After the first mutual capacitance scan time period, a second mutual capacitance scan can be performed during a second mutual capacitance scan time period. During the second mutual capacitance scan time period, the touch node electrodes can be driven and sensed as shown in configuration 1512. Specifically, the top-right touch node electrode can be driven, the bottom-left touch node electrode can be sensed, and the top-left and bottom-right touch node electrodes can be grounded. The second mutual capacitance measurement obtained during the second mutual capacitance scan time period can also be a common mode measurement (i.e., all of the sensed mutual capacitance signals between D and S touch node electrodes across the touch screen can be added together). After the two mutual capacitance scan time periods have elapsed, mutual capacitance measurements between each pair of diagonal touch node electrodes on the touch screen can have been obtained. It is understood that other driving and sensing configurations can be utilized to obtain the mutual capacitance measurements of the examples of the disclosure, and that the provided configurations are only one example. For example, in configuration 1510, instead of driving the top-left touch node electrode and sensing the bottom-right touch node electrode, the bottom-right touch node electrode can be driven, and the top-left touch node electrode can be sensed to achieve substantially the same result. It is understood that “mutual capacitance,” as used in this disclosure, can refer to the nominal capacitance seen between multiple components (e.g., between D and S touch node electrodes) of the touch screen, or the change in the nominal capacitance seen between the multiple components of the touch screen, as appropriate.

FIG. 15C illustrates various capacitances associated with the mutual capacitance driving and sensing schemes of the disclosure. The mutual capacitance driving and sensing schemes illustrated in FIG. 15B can be designed to measure a through-finger (or through-object) mutual capacitance; e.g., a mutual capacitance measurement from a touch node electrode to a finger or object (represented by node 1518), and from the finger or object back to another touch node electrode. However, a direct mutual capacitance that can exist directly between touch node electrodes can also be included in the measured results.

Specifically, the total common mode through-finger mutual capacitance measured in configuration 1510 between the D touch node electrode and the S touch node electrode can be expressed as:
ΣC M14=(ΣC 1 *ΣC 4)/C Total −ΣC NM14  (20)
where ΣC1 and ΣC4 can be the total self-capacitance between touch node electrodes in positions 1 (top-left) and 4 (bottom-right), respectively, and finger 1518 across the entire touch screen. CTotal can be Cg+ΣC1+ΣC2+ΣC3+ΣC4, as before. Finally, ΣCNM14 can be the total direct mutual capacitance (“near mutual capacitance”) between touch node electrodes in positions 1 and 4.

Similarly, the total common mode through-finger mutual capacitance measured in configuration 1512 between the D touch node electrode and the S touch node electrode can be expressed as:
ΣC M23=(ΣC 2 *ΣC 3)/C Total −ΣC NM23  (21)
where ΣC2 and ΣC3 can be the total self-capacitance between touch node electrodes in positions 2 (top-right) and 3 (bottom-left), respectively, and finger 1518 across the entire touch screen. ΣCNM23 can be the total direct mutual capacitance (“near mutual capacitance”) between touch node electrodes in positions 2 and 3.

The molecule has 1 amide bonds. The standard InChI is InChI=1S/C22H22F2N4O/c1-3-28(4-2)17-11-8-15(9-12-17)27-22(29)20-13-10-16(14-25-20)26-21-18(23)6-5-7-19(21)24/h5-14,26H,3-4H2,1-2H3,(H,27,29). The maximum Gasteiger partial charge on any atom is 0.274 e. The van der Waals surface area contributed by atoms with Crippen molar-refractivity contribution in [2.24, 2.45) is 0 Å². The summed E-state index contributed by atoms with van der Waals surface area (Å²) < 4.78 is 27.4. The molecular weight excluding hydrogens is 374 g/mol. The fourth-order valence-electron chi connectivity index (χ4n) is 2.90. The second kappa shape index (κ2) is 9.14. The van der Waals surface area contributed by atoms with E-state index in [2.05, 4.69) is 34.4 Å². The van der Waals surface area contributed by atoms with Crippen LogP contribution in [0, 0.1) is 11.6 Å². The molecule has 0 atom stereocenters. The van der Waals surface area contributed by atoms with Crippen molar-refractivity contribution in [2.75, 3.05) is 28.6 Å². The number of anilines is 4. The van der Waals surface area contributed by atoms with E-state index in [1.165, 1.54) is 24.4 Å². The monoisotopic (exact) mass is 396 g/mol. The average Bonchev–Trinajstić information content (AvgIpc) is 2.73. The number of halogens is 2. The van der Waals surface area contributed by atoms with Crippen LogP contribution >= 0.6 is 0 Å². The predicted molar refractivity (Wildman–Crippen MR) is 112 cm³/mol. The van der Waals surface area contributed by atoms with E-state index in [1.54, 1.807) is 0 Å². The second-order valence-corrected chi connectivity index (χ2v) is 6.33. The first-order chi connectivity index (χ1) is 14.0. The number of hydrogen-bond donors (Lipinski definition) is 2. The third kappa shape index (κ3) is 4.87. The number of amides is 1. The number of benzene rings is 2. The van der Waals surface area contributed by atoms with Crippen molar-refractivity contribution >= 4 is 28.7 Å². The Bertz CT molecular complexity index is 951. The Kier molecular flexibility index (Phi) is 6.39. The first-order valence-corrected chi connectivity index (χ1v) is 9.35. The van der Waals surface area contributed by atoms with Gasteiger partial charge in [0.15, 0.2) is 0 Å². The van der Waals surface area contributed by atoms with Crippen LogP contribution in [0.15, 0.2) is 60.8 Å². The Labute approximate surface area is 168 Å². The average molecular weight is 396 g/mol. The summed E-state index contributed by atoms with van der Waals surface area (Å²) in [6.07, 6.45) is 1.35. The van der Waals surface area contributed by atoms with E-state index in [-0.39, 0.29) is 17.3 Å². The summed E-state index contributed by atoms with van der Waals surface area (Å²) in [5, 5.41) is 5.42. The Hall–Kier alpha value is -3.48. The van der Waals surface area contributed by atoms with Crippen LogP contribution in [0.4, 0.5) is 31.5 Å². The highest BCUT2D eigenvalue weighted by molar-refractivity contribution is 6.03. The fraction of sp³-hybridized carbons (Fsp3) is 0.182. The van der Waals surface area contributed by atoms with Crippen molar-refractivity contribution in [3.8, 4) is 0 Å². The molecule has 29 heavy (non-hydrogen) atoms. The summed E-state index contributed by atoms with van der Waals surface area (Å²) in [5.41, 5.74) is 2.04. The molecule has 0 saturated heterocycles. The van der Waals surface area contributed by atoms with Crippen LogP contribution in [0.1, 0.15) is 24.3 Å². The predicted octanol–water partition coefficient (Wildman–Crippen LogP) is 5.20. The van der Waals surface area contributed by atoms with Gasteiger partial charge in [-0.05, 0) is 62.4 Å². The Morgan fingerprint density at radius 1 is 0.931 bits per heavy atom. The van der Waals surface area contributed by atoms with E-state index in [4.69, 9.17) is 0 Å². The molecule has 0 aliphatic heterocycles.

Because ΣCNM14 and ΣCNM23 can be unwanted terms, approximations for those terms that can be based on electrical capacitance field simulation results can be determined and substituted into equations (20) and (21). These approximations can be based on one or more of the geometry/spacing of the touch node electrodes and the finger (object) position with respect to the touch node electrodes. Specifically, an approximate relationship between the self-capacitances and the mutual capacitance between diagonal touch node electrodes can be determined using electrical capacitance field simulations, and can be expressed as:
ΣC NM14=β*(ΣC 1 *ΣC 4)/(ΣC 1 +ΣC 4)  (22)
ΣC NM23=β*(ΣC 2 *ΣC 3)/(ΣC 2 +ΣC 3)  (23)
where β can be approximated as a constant. By substituting equations (22) and (23) into equations (20) and (21), expressions for ΣCM14 and ΣCM23 can be obtained that can be functions of C1, C2, C3, and C4. Additionally, actual measurements for ΣCM14 and ΣCM23 can be obtained using the above-discussed mutual capacitance measurements.

In addition to the above measurements for ΣCM14 and ΣCM23, four self-capacitance measurements can be obtained across the touch screen during the four self-capacitance scan time periods discussed previously. These four measurements can be expressed as:
ΣXC 11 *ΣC 1 −ΣC NM14  (24)
ΣXC 22 *ΣC 2 −ΣC NM23  (25)
ΣXC 33 *ΣC 3 −ΣC NM23  (26)
ΣXC 44 *ΣC 4 −ΣC NM14  (27)
where ΣXCy can represent the total self-capacitance measured at touch node electrodes at position y across the touch screen, αy can be as expressed in equations (17)-(20), ΣCy can be the total self-capacitance at touch node electrodes at position y across the touch screen, and ΣCNMxy can represent the total direct mutual capacitance (“near mutual capacitance”) between touch node electrodes at positions x and y across the touch screen. This near mutual capacitance term can affect the self-capacitance that can be measured at each touch node electrode, because this mutual capacitance can exist between DS touch node electrodes and G touch node electrodes, and can behave in a manner opposite to that of the self-capacitance (i.e., the absolute value of the near mutual capacitance can increase when the self-capacitance increases, but the change in the mutual capacitance can be opposite in sign to that of the change in self-capacitance). Therefore, the near mutual capacitance term can be included in equations (24)-(27), as shown.